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UCC Firsts

The United Church of Christ and its predecessor groups have always been in the forefront of pro-gressive change in our nation and world. We have many “firsts” to our credit. We sailed on “The Mayflower.” We signed of the Declaration of Independence. We fought for justice, sought peace and reconciliation, and expressed our faith in life-giving and life-affirming ways. We are a risk-taking people, for we worship a risk-taking God!

1620: Pilgrims seek spiritual freedom
Seeking spiritual freedom, forebears of the United Church of Christ prepare to leave Europe for the New World. Later generations know them as the Pilgrims. Their pastor, John Robinson, urges them as they depart to keep their minds and hearts open to new ways. God, he says, “has yet more light and truth to break forth out of his holy Word.”

1630: An early experiment in democracy
The Congregational churches founded by the Pilgrims and other spiritual reformers spread rapidly through New England. In an early experiment in democracy, each congregation is self-governing and elects its own ministers. The Congregationalists aim to create a model for a just society lived in the presence of God. Their leader, John Winthrop, prays that “we shall be as a city upon a hill … the eyes of all people upon us.”

1700: An early stand against slavery
Congregationalists are among the first Amer-icans to take a stand against slavery. The Rev. Samuel Sewall writes the first anti-slavery pamphlet in America, “The Selling of Joseph.” Sewall lays the foundation for the abolitionist movement that comes more than a century later.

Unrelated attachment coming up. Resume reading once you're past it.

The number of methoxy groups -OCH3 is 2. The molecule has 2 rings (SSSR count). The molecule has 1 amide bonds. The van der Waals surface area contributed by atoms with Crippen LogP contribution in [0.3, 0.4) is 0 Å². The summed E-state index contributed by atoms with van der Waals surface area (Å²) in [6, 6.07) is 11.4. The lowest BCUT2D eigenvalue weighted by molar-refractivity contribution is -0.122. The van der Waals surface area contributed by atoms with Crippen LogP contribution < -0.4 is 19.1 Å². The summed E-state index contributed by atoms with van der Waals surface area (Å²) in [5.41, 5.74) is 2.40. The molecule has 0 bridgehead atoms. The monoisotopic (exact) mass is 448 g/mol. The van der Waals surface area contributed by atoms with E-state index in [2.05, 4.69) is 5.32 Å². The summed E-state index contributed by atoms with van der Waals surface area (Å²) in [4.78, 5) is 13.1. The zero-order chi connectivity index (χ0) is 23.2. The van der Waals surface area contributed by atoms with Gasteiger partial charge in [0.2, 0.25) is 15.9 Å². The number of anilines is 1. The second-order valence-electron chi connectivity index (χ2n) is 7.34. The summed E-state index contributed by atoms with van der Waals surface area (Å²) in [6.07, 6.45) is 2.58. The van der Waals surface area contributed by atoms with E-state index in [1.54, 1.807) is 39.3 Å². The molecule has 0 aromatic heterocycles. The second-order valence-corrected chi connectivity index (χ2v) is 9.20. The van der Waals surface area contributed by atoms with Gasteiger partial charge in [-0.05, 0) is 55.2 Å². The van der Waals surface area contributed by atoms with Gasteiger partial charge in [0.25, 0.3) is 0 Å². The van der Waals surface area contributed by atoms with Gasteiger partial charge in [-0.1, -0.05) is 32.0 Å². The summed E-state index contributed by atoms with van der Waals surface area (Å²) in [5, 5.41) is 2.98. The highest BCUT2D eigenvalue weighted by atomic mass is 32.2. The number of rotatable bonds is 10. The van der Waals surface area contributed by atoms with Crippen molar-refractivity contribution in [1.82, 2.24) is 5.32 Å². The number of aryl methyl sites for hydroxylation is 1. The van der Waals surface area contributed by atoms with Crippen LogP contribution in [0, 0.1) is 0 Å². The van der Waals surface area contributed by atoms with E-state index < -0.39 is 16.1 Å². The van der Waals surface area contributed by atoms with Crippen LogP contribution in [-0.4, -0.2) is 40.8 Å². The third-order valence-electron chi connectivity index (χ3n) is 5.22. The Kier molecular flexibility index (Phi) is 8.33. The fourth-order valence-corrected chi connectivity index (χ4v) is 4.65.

1730s: The Great Awakening
The first Great Awakening sweeps through Congregational and Presbyterian churches. One of the great thinkers of the movement, Jonathan Edwards, says the church should recover the passion of a transforming faith that changes “the course of [our] lives.”

1773: First act of civil disobedience
Five thousand angry colonists gather in the Old South Meeting House to demand repeal of an unjust tax on tea. Their protest inspires the first act of civil disobedience in U.S. history—the “Boston Tea Party.”

1777: Reformed congrega-tion saves the Liberty Bell
The British occupy Philadelphia—seat of the rebellious Contin-ental Congress—and plan to melt down the Liberty Bell to manu-facture cannons. But the Bell has disappeared. It is safely hidden under the floorboards of Zion Reformed Church in Allentown.

1785: First ordained African American pastor
Lemuel Haynes is the first African American or-dained by a Protestant denomination. He becomes a world-renowned preacher and writer.

1810: First foreign missionary society
America’s first for-eign mission soc-iety, the American Board of Commissioners of Foreign Missions (ABCFM) is formed by Con-gregationalists in Massachusetts.

1817: First school for the hearing-impaired
The Rev. Thomas Gallaudet goes to Europe to learn new forms of communicating with those without hearing. He opens the Connecticut Asylum for the Education of Deaf and Dumb Persons in 1817, supported by voluntary contributions and subsidized by the state. In 1856, the school for the deaf later named Gallaudet University opens in Washington, D.C.

1839: A defining moment for the abolitionist movement
Enslaved Africans break their chains and seize control of the schooner Amistad. Their freedom is short-lived, and they are held in a Connecticut jail while the ship’s owners sue to have them returned as property. The case becomes a defining moment for the movement to abolish slavery. Congregationalists and other Christians organize a campaign to free the captives. The Supreme Court rules the captives are not property, and the Africans regain their freedom.